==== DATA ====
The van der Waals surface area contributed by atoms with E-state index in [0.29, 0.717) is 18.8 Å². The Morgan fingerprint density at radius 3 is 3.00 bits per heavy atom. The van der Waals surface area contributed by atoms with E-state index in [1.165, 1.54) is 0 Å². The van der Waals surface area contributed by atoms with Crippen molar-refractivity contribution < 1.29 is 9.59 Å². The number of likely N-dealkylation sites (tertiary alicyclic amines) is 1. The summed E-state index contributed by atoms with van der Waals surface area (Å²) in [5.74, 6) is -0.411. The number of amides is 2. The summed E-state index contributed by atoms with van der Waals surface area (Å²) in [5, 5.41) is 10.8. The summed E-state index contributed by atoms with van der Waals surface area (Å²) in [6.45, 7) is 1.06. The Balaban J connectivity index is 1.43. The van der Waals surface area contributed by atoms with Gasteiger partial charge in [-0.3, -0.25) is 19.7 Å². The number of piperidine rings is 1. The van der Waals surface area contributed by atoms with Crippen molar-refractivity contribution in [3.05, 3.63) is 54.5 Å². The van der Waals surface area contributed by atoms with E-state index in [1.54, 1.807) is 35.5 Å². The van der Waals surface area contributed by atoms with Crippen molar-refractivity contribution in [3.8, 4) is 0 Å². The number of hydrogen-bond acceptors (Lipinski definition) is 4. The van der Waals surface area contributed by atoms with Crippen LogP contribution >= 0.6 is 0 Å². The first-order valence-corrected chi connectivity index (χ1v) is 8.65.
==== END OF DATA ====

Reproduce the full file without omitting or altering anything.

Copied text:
The van der Waals surface area contributed by atoms with E-state index in [0.29, 0.717) is 18.8 Å². The Morgan fingerprint density at radius 3 is 3.00 bits per heavy atom. The van der Waals surface area contributed by atoms with E-state index in [1.165, 1.54) is 0 Å². The van der Waals surface area contributed by atoms with Crippen molar-refractivity contribution < 1.29 is 9.59 Å². The number of likely N-dealkylation sites (tertiary alicyclic amines) is 1. The summed E-state index contributed by atoms with van der Waals surface area (Å²) in [5.74, 6) is -0.411. The number of amides is 2. The summed E-state index contributed by atoms with van der Waals surface area (Å²) in [5, 5.41) is 10.8. The summed E-state index contributed by atoms with van der Waals surface area (Å²) in [6.45, 7) is 1.06. The Balaban J connectivity index is 1.43. The van der Waals surface area contributed by atoms with Gasteiger partial charge in [-0.3, -0.25) is 19.7 Å². The number of piperidine rings is 1. The van der Waals surface area contributed by atoms with Crippen molar-refractivity contribution in [3.05, 3.63) is 54.5 Å². The van der Waals surface area contributed by atoms with E-state index in [1.54, 1.807) is 35.5 Å². The van der Waals surface area contributed by atoms with Crippen molar-refractivity contribution in [3.8, 4) is 0 Å². The number of hydrogen-bond acceptors (Lipinski definition) is 4. The van der Waals surface area contributed by atoms with Crippen LogP contribution >= 0.6 is 0 Å². The first-order valence-corrected chi connectivity index (χ1v) is 8.65.